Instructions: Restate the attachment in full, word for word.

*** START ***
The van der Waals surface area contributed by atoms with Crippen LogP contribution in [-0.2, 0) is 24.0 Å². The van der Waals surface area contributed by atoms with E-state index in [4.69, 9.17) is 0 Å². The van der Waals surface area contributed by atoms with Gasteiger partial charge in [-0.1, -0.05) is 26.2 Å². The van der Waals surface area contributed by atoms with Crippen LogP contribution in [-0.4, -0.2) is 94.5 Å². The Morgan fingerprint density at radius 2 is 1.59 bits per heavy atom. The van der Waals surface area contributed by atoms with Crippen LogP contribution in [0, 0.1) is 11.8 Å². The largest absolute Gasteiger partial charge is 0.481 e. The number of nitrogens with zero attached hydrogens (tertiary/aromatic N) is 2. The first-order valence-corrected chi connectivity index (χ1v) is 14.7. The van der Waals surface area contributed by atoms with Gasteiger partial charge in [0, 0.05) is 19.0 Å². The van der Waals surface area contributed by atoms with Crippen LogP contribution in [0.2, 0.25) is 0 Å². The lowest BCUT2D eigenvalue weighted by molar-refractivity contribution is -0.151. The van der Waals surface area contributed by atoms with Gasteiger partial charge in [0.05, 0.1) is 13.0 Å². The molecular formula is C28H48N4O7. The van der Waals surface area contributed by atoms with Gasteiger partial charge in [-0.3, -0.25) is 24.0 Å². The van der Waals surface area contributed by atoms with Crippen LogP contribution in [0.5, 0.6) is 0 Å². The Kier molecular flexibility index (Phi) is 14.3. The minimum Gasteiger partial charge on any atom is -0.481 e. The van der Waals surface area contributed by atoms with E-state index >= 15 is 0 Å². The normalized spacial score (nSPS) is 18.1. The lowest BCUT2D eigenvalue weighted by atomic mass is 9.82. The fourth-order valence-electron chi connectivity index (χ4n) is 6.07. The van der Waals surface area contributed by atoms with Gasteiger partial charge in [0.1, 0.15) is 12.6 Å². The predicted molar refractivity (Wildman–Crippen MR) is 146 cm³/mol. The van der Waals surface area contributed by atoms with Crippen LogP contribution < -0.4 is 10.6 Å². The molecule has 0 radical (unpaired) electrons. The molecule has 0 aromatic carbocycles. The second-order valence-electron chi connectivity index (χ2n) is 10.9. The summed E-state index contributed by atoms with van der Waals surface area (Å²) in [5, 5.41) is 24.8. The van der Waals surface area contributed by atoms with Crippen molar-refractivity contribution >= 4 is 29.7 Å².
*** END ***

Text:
The van der Waals surface area contributed by atoms with Crippen LogP contribution in [-0.2, 0) is 24.0 Å². The van der Waals surface area contributed by atoms with E-state index in [4.69, 9.17) is 0 Å². The van der Waals surface area contributed by atoms with Gasteiger partial charge in [-0.1, -0.05) is 26.2 Å². The van der Waals surface area contributed by atoms with Crippen LogP contribution in [-0.4, -0.2) is 94.5 Å². The Morgan fingerprint density at radius 2 is 1.59 bits per heavy atom. The van der Waals surface area contributed by atoms with Crippen LogP contribution in [0, 0.1) is 11.8 Å². The largest absolute Gasteiger partial charge is 0.481 e. The number of nitrogens with zero attached hydrogens (tertiary/aromatic N) is 2. The first-order valence-corrected chi connectivity index (χ1v) is 14.7. The van der Waals surface area contributed by atoms with Gasteiger partial charge in [0, 0.05) is 19.0 Å². The van der Waals surface area contributed by atoms with Crippen LogP contribution in [0.2, 0.25) is 0 Å². The lowest BCUT2D eigenvalue weighted by molar-refractivity contribution is -0.151. The van der Waals surface area contributed by atoms with Gasteiger partial charge in [0.05, 0.1) is 13.0 Å². The molecular formula is C28H48N4O7. The van der Waals surface area contributed by atoms with Gasteiger partial charge in [-0.3, -0.25) is 24.0 Å². The van der Waals surface area contributed by atoms with Crippen LogP contribution in [0.5, 0.6) is 0 Å². The Kier molecular flexibility index (Phi) is 14.3. The minimum Gasteiger partial charge on any atom is -0.481 e. The van der Waals surface area contributed by atoms with E-state index >= 15 is 0 Å². The normalized spacial score (nSPS) is 18.1. The lowest BCUT2D eigenvalue weighted by atomic mass is 9.82. The fourth-order valence-electron chi connectivity index (χ4n) is 6.07. The van der Waals surface area contributed by atoms with Gasteiger partial charge in [0.1, 0.15) is 12.6 Å². The predicted molar refractivity (Wildman–Crippen MR) is 146 cm³/mol. The van der Waals surface area contributed by atoms with Crippen LogP contribution < -0.4 is 10.6 Å². The molecule has 0 radical (unpaired) electrons. The molecule has 0 aromatic carbocycles. The second-order valence-electron chi connectivity index (χ2n) is 10.9. The summed E-state index contributed by atoms with van der Waals surface area (Å²) in [5, 5.41) is 24.8. The van der Waals surface area contributed by atoms with Crippen molar-refractivity contribution >= 4 is 29.7 Å².